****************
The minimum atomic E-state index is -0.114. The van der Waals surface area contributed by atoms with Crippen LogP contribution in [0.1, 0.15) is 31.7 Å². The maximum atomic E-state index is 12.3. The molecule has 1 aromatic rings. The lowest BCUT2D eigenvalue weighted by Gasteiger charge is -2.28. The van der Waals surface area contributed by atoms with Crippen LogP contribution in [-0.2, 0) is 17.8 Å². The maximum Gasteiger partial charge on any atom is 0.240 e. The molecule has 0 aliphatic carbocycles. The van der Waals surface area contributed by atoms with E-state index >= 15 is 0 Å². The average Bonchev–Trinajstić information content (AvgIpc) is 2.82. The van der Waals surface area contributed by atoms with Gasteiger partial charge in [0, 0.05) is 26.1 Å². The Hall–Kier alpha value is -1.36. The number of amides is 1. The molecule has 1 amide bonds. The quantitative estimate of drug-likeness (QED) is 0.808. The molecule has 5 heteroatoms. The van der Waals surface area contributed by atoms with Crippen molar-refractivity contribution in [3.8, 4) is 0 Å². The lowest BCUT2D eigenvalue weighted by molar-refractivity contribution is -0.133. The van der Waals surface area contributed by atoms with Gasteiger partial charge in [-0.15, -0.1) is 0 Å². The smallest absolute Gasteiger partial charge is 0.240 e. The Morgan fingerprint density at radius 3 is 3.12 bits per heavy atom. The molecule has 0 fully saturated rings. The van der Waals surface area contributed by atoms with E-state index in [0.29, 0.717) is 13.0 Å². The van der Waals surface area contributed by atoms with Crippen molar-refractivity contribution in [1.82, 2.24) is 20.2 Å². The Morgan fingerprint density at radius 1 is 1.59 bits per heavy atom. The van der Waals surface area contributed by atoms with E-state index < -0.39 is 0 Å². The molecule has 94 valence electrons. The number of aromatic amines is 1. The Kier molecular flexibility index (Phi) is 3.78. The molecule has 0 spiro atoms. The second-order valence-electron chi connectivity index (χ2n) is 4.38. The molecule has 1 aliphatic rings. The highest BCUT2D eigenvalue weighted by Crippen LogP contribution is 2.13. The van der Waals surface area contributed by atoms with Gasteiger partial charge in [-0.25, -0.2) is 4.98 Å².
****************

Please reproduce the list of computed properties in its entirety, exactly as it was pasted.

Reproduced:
The minimum atomic E-state index is -0.114. The van der Waals surface area contributed by atoms with Crippen LogP contribution in [0.1, 0.15) is 31.7 Å². The maximum atomic E-state index is 12.3. The molecule has 1 aromatic rings. The lowest BCUT2D eigenvalue weighted by Gasteiger charge is -2.28. The van der Waals surface area contributed by atoms with Crippen LogP contribution in [-0.2, 0) is 17.8 Å². The maximum Gasteiger partial charge on any atom is 0.240 e. The molecule has 0 aliphatic carbocycles. The van der Waals surface area contributed by atoms with E-state index >= 15 is 0 Å². The average Bonchev–Trinajstić information content (AvgIpc) is 2.82. The van der Waals surface area contributed by atoms with Gasteiger partial charge in [0, 0.05) is 26.1 Å². The Hall–Kier alpha value is -1.36. The number of amides is 1. The molecule has 1 amide bonds. The quantitative estimate of drug-likeness (QED) is 0.808. The molecule has 5 heteroatoms. The van der Waals surface area contributed by atoms with Crippen molar-refractivity contribution in [3.8, 4) is 0 Å². The lowest BCUT2D eigenvalue weighted by molar-refractivity contribution is -0.133. The van der Waals surface area contributed by atoms with Gasteiger partial charge in [-0.15, -0.1) is 0 Å². The smallest absolute Gasteiger partial charge is 0.240 e. The Morgan fingerprint density at radius 3 is 3.12 bits per heavy atom. The molecule has 0 fully saturated rings. The van der Waals surface area contributed by atoms with E-state index in [0.29, 0.717) is 13.0 Å². The van der Waals surface area contributed by atoms with Crippen molar-refractivity contribution in [1.82, 2.24) is 20.2 Å². The Morgan fingerprint density at radius 1 is 1.59 bits per heavy atom. The van der Waals surface area contributed by atoms with E-state index < -0.39 is 0 Å². The molecule has 94 valence electrons. The number of aromatic amines is 1. The Kier molecular flexibility index (Phi) is 3.78. The molecule has 0 spiro atoms. The second-order valence-electron chi connectivity index (χ2n) is 4.38. The molecule has 1 aliphatic rings. The highest BCUT2D eigenvalue weighted by Crippen LogP contribution is 2.13. The van der Waals surface area contributed by atoms with Gasteiger partial charge in [-0.25, -0.2) is 4.98 Å².